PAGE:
The organizers had some challenging conditions to deal with (to put it mildly) with a HUGE wind and surf. They changed the course 3 times to get us a safe swim in this race and with only an hour delay. Hat's off. We ended up with a there and back that was roughly 1500m. It was seriously rough and I was happy that I didn't get sea sick. I came out of the water in fifth.
Once on the bike I was determined to not start too hard, to find my rhythm and stick to my race plan. It is a two lap course with the way out having a phenomenal cross wind that got worse in the second lap and a terrific tale/cross wind for the way back. The age-group men came up on the pro women pretty quick and from there it was a almost draft legal race. The rules in Australia are that as long as you are making forward progress you are allowed to slip stream (stay right behind someones wheel) right up until the point that you pass them. This enables a person to essentially rotate positions with the group creating a pack. It was the same for everyone so I suppose fair? Not ideal. The marshals tried to break it up but with 2000 people on a 2-lap course - fat chance. At 50 km I came upon an aid station in a huge group, grabbed a bottle and went slightly to the right to not hit the person just ahead. Meanwhile someone was coming in left (read chaos), caught my wheel and I fell hard. I sat there, took a deep breath, felt if anything was broken, got up, checked my bike and rode on. I think the return first lap I was in shock and had a massive wind so just went with it. On the second lap I felt flat. I ate right, drank lots, had a good attitude, pushed hard against the cross wind that felt like it was going to blow me over but saw my power plummet. I tried to respond, push through but nothing.
I eventually made it back to transition having lost many spots to my competitors and losing serious ground. I was concerned with my hips given the crash. They have enough to contend with without hitting the ground hard. I got to the transition tent and the lovely volunteer girls there were so darn positive that it was infectious. I just had to give it a go. I had to honour the hard work that I endured in Australia these past two months. I also really wanted to get to the second half of the run and see how beautiful it was - I knew I would not have another opportunity to see Melbourne this way. And so I started the long marathon to the city. Initially I walked every other aid station but then switched to every aid station. I drank more coke than I have in a few years.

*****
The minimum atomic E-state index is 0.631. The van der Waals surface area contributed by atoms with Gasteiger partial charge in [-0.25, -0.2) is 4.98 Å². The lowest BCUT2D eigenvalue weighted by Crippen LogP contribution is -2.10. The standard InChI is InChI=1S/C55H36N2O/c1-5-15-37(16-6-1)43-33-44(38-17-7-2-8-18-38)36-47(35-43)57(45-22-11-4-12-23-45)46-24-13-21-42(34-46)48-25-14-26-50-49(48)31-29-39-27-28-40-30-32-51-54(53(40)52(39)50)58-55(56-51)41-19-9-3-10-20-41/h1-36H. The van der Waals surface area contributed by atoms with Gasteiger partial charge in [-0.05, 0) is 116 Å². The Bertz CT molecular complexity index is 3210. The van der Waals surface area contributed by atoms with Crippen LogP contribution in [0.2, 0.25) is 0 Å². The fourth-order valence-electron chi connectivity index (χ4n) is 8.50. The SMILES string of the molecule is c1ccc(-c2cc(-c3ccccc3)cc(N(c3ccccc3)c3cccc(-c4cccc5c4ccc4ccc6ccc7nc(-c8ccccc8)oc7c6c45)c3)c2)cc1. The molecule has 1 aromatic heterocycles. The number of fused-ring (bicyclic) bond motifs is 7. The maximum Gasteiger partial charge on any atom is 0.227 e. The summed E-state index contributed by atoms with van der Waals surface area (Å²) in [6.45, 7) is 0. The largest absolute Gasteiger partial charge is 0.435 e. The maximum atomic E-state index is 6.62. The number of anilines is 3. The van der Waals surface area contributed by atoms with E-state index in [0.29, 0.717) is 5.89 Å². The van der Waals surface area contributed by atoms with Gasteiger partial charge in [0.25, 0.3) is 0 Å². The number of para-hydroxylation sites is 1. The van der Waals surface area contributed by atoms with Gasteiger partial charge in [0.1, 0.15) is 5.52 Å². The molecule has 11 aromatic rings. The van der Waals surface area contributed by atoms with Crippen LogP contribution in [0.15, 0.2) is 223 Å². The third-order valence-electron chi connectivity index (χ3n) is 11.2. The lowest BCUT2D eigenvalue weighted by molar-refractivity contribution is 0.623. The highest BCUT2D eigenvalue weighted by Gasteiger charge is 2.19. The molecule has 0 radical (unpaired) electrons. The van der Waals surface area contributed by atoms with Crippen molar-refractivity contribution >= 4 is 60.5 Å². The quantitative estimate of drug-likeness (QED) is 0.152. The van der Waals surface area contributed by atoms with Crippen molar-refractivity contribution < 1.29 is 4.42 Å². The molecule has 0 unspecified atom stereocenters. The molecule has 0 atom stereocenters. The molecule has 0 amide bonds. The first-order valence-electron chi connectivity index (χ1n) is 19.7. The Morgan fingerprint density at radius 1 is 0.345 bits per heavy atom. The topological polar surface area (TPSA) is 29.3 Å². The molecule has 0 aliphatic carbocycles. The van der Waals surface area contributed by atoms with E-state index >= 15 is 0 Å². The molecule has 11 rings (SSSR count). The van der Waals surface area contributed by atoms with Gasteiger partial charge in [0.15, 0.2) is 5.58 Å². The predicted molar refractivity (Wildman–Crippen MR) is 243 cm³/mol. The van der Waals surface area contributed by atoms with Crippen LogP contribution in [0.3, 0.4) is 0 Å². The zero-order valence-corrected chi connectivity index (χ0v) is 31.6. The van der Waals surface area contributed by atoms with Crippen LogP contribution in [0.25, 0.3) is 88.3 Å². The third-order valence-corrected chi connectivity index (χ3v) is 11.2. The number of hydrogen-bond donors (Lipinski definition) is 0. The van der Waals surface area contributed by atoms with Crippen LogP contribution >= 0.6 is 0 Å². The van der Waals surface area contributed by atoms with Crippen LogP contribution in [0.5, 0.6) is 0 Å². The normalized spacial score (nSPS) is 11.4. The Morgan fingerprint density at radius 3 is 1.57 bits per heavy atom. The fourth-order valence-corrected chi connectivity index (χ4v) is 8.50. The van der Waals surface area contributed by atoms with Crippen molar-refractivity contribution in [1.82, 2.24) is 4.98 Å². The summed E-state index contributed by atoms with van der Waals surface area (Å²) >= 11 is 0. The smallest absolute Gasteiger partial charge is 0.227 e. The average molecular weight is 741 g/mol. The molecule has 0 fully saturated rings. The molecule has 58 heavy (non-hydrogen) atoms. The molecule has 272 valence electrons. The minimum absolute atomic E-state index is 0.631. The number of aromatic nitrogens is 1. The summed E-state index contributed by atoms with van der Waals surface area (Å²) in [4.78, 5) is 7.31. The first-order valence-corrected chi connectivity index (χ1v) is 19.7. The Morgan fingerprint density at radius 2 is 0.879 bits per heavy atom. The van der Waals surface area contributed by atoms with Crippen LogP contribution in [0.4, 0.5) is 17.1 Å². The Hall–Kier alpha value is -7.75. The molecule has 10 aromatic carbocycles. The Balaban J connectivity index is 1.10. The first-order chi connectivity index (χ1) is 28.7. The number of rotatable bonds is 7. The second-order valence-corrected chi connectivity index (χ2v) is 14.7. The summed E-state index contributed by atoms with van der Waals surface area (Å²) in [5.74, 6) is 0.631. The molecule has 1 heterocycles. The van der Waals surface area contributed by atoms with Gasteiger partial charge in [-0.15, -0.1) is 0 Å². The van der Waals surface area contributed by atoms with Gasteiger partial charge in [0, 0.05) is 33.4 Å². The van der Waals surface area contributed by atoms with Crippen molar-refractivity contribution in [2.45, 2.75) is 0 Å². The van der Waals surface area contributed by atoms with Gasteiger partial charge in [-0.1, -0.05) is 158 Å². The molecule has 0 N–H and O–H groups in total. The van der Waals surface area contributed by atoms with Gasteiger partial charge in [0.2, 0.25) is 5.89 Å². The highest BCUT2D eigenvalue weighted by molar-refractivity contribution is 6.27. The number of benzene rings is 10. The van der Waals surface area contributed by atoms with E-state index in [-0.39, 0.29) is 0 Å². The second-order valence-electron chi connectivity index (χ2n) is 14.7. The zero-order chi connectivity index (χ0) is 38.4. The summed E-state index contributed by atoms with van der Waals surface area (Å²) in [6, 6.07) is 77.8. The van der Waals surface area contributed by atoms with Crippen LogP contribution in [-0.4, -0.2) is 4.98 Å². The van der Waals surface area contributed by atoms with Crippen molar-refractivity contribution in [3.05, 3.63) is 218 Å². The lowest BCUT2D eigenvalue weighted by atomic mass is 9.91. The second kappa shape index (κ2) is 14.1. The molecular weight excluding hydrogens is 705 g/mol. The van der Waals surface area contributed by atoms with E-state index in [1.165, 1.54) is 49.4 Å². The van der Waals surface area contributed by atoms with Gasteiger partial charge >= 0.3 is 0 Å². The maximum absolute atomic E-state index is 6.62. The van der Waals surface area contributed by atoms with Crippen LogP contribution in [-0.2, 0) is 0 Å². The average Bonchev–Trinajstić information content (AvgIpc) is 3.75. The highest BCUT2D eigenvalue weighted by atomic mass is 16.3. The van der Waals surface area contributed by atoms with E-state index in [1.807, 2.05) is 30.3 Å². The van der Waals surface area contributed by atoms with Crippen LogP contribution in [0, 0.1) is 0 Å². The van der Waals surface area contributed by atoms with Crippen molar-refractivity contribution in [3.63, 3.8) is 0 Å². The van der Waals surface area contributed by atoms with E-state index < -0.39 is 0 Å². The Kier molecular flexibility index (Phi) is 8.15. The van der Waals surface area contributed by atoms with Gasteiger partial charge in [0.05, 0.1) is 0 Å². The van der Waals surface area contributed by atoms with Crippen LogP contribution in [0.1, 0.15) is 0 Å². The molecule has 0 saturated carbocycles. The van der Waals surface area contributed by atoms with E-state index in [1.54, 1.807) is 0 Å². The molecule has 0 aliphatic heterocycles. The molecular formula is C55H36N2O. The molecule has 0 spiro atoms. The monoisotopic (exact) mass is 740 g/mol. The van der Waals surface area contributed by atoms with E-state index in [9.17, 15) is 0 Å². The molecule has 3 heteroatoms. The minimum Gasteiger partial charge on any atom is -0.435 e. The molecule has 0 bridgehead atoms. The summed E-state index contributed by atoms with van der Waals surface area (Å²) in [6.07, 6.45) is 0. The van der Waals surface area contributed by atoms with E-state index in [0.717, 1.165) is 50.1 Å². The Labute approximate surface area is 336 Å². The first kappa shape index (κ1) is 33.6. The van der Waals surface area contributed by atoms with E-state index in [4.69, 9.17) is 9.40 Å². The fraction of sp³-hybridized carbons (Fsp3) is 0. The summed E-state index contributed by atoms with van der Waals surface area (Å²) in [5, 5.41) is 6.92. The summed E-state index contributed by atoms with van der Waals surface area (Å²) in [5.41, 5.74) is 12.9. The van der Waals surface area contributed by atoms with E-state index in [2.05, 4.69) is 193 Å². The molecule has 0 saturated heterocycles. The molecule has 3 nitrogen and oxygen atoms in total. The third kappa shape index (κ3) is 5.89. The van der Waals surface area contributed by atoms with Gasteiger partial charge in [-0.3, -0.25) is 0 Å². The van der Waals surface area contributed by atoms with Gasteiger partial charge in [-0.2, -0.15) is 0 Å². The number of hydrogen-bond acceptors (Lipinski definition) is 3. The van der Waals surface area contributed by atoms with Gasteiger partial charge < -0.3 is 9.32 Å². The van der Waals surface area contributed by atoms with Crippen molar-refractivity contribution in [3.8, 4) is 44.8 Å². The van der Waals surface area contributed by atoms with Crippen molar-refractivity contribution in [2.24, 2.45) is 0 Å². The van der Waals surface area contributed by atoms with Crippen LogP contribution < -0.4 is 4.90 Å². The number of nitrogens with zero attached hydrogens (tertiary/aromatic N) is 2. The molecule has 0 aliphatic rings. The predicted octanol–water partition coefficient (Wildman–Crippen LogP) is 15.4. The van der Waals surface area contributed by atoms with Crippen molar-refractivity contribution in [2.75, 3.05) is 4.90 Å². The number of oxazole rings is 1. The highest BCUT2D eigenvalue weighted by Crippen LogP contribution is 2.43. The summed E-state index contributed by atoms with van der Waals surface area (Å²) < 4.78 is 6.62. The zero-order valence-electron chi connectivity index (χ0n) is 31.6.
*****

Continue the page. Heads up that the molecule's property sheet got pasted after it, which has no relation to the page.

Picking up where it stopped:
By this time my attitude was just enjoy the process and finish. And so, I smiled at the incredible crowds cheering my name, thanked the amazing volunteers and gave high-fives to the kids. Getting to the second half of the run was a mini celebration. I took a bathroom break. It was truly spectacular. The ocean sat on my left and at one point there was an incredible view of the city. I thought at one point, I wish I had my camera! Toward the end I did not have leg cramps but massive chest pain. My diaphragm was cramping - rather uncomfortable. I pushed on. I made friends along the way. I never had those negative thoughts like - I hate this, I want to go home, this is stupid, I'm miserable, I failed. I just plodded and enjoyed the sights. I shut off the competitive Tenille and went for a really long run. I finished without a result that I had hoped for. It was not my day. It's done now and I am going to rest. Thanks for your support. You all were right there with me. I could feel it.
Next stop. Home.